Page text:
Optoelectronic properties of single-walled carbon nanotubes and their aggregates

Date of Completion

January 2007


Chemistry, Polymer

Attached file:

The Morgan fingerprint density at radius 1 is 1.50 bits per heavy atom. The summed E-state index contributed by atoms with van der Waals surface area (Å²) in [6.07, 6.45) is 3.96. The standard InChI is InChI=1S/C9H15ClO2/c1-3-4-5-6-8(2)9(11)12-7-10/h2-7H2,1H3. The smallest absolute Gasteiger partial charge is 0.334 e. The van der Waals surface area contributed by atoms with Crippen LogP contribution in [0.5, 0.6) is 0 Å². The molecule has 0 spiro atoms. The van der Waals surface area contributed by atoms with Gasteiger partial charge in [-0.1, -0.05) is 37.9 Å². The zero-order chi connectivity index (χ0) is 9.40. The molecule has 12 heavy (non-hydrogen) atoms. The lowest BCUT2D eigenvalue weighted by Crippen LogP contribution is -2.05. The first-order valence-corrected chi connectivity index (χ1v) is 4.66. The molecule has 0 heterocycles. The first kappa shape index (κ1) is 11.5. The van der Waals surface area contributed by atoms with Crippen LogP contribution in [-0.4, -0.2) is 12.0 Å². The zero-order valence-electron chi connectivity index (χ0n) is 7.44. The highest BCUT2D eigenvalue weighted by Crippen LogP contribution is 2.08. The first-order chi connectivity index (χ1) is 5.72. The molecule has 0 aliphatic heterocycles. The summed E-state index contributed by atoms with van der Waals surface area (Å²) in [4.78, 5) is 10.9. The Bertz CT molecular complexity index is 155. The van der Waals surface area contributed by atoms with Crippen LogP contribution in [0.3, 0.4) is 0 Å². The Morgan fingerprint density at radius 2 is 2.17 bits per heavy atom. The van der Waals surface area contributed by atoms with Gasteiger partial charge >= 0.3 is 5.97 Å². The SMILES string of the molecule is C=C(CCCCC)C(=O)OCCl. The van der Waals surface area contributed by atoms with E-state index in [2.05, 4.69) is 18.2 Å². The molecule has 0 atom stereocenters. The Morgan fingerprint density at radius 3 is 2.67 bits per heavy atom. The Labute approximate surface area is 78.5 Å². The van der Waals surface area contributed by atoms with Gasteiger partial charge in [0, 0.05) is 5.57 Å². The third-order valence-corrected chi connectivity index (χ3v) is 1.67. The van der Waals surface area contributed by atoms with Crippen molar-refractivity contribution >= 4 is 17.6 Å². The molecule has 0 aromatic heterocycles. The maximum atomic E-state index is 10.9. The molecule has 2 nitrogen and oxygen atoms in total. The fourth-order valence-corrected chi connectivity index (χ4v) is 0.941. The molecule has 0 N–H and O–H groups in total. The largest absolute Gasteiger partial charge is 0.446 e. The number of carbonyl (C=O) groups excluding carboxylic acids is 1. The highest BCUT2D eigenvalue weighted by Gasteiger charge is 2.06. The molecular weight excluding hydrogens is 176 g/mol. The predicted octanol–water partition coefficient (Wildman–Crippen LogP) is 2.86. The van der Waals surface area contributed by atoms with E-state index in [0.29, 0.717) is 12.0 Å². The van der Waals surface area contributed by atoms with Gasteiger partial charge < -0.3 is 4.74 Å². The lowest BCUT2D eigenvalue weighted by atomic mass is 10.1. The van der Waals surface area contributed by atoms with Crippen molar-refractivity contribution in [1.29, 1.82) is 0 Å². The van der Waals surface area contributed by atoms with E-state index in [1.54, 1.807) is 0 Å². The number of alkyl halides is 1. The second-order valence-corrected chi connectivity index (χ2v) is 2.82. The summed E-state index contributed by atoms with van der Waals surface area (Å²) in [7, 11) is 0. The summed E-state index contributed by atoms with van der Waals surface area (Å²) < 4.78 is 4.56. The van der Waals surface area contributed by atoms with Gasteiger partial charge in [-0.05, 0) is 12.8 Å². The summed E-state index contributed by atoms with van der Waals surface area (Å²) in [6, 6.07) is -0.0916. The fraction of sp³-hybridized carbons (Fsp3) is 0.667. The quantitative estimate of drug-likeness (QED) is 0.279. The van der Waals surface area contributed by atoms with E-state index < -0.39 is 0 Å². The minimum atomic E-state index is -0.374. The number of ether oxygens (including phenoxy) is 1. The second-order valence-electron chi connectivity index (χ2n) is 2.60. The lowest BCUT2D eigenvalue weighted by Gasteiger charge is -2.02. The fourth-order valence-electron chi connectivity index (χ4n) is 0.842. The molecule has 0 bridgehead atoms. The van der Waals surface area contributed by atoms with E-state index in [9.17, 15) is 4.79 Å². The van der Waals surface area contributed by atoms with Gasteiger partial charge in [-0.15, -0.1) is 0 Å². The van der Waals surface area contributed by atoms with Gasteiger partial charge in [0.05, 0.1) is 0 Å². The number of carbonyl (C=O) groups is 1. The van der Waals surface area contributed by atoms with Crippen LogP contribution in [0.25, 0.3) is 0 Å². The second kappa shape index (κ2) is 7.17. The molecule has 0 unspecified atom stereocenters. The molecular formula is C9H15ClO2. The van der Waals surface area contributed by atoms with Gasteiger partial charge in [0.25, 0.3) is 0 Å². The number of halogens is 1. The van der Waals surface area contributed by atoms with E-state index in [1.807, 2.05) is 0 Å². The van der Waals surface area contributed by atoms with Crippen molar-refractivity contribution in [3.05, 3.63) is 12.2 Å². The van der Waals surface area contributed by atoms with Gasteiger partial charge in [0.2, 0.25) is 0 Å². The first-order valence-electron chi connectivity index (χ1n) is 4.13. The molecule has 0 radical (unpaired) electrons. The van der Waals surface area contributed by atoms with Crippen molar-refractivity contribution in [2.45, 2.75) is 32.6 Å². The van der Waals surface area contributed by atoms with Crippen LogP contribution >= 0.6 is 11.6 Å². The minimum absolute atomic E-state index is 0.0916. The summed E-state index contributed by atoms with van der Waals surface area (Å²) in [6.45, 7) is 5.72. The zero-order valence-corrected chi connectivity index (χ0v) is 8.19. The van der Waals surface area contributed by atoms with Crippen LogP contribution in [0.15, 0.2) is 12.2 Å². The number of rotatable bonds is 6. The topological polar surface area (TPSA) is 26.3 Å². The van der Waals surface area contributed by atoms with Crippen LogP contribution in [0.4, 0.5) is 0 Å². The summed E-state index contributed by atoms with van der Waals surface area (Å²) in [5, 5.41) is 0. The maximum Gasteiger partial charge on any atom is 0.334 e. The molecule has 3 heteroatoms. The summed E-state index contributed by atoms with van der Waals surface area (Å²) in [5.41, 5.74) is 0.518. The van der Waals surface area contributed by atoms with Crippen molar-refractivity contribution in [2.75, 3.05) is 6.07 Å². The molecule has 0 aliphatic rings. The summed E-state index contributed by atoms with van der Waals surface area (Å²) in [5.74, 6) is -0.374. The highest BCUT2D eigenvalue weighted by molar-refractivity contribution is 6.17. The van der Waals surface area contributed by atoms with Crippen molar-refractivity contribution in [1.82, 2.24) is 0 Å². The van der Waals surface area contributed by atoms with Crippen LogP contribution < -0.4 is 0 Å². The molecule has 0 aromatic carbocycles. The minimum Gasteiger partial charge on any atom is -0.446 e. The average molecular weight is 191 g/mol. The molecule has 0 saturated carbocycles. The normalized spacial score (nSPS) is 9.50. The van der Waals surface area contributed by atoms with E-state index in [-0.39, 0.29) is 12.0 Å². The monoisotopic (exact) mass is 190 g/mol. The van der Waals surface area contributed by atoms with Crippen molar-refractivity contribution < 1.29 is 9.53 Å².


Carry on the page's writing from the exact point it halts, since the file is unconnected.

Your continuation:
Precise determination of (n,m) abundance and their optical spectroscopy characteristics of single wall carbon nanotubes (SWNTs) is of pivotal importance for their future involvement in high-end electronic and optoelectronic devices as well as in biosensory applications. ^ We first developed a methodology to correlate photoluminescence (PL) (n,m)-intensities with (n,m)-SWNT abundance using two dimensional fluorescence spectroscopy of non-covalently functionalized SWNTs sample. Using the extremely sharp diameter-distributed Co-MCM-41 SWNT sample, in conjunction with spectral reconstruction of its near infrared ES11 absorption spectrum, we have been able to independently assess the accuracy of two current theories. Moreover, the reconstruction of the ES11 absorption spectrum provides additional insights of (n,m)-absorption linewidths and the existence of zigzag (n,0) nanotubes. ^ We also established a methodology to reconstruct the radial breathing modes (RBM) of SWNTs. Using the difference between experimental and E ii(n,m) values of isolated SWNTs. A quantitative assessment was obtained that can be attributed to bundling and possibly excitonic effects. Furthermore, the relative electron-phonon interaction matrix elements (Mph) for 28 (n,m) semiconducting SWNTs species were extracted from the resonance Raman cross sections of individually dispersed HiPco SWNTs. The observed Mph pattern was fitted according to nanotube family (i.e. (2n +m)=constant) and modality ( i.e. mod(n-m,3)=1 or 2) using an empirical equation based on trigonal warping effects. Moreover, the corresponding absolute values of the electron-phonon interaction matrix element were also obtained in both individually dispersed and aggregated states, by utilizing the correlation between RBM overtone and RBM fundamental intensity ratio as a function of laser energy. These values were further used to obtain the Huang-Rhys factor and absolute Mph values for these nanotube species. ^ Recently, we observed a new class of intermediate frequency modes (IFMs) associated with the ES22 and ES11 optical transitions of bundled HiPco SWNTs. "Step-like" dispersive behavior was observed for these IFMs, along with associated clusters of RBM overtones at higher frequencies. The observed IFM maxima were found to obey a resonance behavior based on a combination of the ES22 and E S11 transition energies, scaled by the inverse diameter of the respective nanotube. Moreover, we found the RBM overtone and IFM Raman intensities are very sensitive to the aggregation state. These observations significantly extended the capability of resonant Raman spectroscopy. ^